Markets were mixed in Asia on Friday. Japan’s Nikkei edged up 0.12 percent to 14,404.70, riding to a gain of 3.9 percent for the week. The yen remained relatively weak at 99.67 against the dollar. In Hong Kong, the Hang Seng fell 0.17 percent to 22,915.28, and in Shanghai, the Composite fell 0.86 percent to 2,236.22. The S&P/ASX 200 lost 0.44 percent to 5,219.63.
European markets edged lower in midday trading. Germany’s DAX was off 0.01 percent, London’s FTSE 100 was off 0.28 percent, and the STOXX 50 index was off 0.17 percent. The euro was trading at 1.3287 against the dollar.
U.S. futures at 8:45 a.m.: DJIA: +0.11%, S&P 500: +0.02%, NASDAQ: +0.1%.
Here are three stories to keep an eye on.
1. The Next Fed Chairman?
Japanese business daily Nikkei reports that President Obama is “set to name former U.S. Treasury Secretary Lawrence Summers as the next Chairman of the U.S. Federal Reserve.” Citing sources — and, if true — the publication confirms speculation generated by earlier reports from The New York Times and The Wall Street Journal that suggested Summers was the president’s favored candidate for the position.
Current Fed Chairman Ben Bernanke’s term expires in January. Bernanke was appointed the 14th chairman of the Federal Reserve by President George W. Bush in February 2006 and was renominated by Obama for a second term in January 2010.
If the nomination doesn’t go to Summers, it is likely to go to current Fed Vice Chair Janet Yellen. Of the two, Yellen is considered to be more of a monetary dove, meaning she is more likely to accept higher inflation for a period of time if it means lowering the unemployment rate.
2. U.S. Economy
The U.S. Census Bureau reported Friday morning that retail and food services sales increased at a seasonally adjusted 0.2 percent on the month in August and 4.7 percent on the year. The strong increase in auto sales on the year is in line with industry sales data that suggest the U.S. could have a record year for car sales this year.
Retail sales can be used as a broad indicator of consumer spending, which accounts for as much as 70 percent of economic activity in the U.S. Improving retail sales indicate forward movement for the economy, but the data from August are not actually that encouraging. Economists were expecting overall sales to increase 0.5 percent on the month, instead of just 0.2 percent.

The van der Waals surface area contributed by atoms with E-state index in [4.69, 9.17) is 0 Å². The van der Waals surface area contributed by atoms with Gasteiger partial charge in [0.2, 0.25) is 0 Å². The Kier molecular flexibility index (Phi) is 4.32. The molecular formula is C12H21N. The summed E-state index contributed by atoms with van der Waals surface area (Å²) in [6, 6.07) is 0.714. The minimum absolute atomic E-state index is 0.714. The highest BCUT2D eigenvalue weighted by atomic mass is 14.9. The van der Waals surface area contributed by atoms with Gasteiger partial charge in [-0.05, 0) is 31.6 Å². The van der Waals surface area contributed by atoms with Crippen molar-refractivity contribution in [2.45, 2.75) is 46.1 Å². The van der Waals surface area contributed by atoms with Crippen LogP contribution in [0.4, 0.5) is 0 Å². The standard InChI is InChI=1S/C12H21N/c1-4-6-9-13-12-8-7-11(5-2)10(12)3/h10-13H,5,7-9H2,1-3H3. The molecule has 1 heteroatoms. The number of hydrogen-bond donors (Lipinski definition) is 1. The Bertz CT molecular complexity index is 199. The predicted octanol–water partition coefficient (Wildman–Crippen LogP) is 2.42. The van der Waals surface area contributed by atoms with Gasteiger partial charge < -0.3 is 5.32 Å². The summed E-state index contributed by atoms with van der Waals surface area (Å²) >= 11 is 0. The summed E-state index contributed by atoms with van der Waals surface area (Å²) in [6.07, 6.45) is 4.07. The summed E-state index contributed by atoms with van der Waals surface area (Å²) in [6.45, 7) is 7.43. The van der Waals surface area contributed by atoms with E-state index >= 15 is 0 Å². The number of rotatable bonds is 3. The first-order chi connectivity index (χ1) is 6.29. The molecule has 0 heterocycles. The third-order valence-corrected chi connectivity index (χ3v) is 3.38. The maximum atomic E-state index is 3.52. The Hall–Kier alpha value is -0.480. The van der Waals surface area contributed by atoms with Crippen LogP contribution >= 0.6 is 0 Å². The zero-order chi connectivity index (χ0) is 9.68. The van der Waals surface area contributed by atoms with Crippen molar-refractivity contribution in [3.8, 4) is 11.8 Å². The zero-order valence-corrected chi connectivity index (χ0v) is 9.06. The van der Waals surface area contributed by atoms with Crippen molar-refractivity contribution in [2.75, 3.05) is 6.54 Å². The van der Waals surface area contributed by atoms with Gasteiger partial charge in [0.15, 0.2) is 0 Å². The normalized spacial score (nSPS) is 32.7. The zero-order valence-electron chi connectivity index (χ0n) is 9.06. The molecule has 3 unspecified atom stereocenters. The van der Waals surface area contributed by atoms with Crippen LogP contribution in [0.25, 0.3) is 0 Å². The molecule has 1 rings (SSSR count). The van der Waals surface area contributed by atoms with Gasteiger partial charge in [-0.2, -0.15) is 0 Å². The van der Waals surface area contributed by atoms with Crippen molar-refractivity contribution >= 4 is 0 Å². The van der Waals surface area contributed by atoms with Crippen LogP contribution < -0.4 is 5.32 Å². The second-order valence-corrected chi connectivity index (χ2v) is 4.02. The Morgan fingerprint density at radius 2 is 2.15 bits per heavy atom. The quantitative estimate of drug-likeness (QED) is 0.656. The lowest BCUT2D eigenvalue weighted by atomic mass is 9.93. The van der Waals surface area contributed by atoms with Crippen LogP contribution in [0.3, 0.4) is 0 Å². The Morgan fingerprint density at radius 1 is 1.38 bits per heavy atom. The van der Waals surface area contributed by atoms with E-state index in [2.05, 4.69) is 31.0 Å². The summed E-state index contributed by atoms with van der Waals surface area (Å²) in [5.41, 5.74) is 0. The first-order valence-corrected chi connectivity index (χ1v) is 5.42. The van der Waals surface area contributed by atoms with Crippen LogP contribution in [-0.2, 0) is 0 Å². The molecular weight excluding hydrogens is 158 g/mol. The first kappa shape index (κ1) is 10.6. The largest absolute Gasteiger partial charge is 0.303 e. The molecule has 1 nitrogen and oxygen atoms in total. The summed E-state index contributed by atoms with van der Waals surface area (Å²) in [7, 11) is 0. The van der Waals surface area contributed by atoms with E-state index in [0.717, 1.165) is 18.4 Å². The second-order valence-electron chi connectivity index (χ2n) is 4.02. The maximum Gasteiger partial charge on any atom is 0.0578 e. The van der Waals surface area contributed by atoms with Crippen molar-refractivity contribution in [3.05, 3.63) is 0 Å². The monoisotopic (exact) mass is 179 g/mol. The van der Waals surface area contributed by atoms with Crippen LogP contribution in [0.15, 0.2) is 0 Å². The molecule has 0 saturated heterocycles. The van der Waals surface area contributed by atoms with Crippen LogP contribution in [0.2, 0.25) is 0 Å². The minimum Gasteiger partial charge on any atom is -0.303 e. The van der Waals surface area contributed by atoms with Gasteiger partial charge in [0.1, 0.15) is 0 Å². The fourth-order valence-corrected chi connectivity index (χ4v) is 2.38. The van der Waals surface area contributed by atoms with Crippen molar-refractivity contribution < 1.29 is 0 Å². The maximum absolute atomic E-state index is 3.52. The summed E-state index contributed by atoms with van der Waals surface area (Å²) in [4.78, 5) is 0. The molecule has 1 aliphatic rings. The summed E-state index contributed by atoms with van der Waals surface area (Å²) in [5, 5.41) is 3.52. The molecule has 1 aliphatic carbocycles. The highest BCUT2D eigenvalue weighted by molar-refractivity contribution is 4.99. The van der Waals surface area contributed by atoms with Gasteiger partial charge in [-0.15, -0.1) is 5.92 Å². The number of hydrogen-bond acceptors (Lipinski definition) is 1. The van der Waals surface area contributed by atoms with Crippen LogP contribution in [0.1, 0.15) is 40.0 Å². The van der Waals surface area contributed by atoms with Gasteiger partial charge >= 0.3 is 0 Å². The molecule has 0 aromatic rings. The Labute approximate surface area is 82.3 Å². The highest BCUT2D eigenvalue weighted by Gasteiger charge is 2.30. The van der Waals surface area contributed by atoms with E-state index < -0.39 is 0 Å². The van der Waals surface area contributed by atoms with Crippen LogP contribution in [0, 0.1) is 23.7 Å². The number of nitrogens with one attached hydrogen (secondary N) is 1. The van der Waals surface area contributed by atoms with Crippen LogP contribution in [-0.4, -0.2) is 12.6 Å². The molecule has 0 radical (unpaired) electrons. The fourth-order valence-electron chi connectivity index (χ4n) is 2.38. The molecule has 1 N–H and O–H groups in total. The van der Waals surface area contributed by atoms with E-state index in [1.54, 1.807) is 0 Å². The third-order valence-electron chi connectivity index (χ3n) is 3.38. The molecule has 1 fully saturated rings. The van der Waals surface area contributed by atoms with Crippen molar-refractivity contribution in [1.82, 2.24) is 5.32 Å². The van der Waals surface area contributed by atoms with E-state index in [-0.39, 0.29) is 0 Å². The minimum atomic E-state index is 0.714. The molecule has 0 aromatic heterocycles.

3. In the Case of Obamacare, No News Isn’t Good News
So far, 17 states plus the District of Columbia have publicly released data on rates consumers will pay for policies offered on the Affordable Care Act’s online marketplaces: 11 states will operate their own exchanges and seven will default to a federally facilitated exchange. California said premiums would increase, on average, by 26.5 percent, while Ohio quoted a 44 percent increase and New York reported an approximately 50 percent decrease.
Premiums — for those Americans already purchasing their own insurance and who will not qualify for a federal subsidy — will be vastly different depending on the state because the insurance market has been regulated at the state level for more than 100 years, leaving each state to develop its own standards. Some states prevented insurers from selling so-called barebones plans, meaning that to adjust their plans to comply with Obamacare standards, which require insurance policies to cover a minimum set of benefits like maternity leave and mental health, insurers had fewer changes and fewer costs to add.
Because of variations, residents of Illinois and other states that have not announced policy costs or the lineup of insurers offering coverage cannot use the figures that have been released for other exchanges as a rough estimate… (Read more.)
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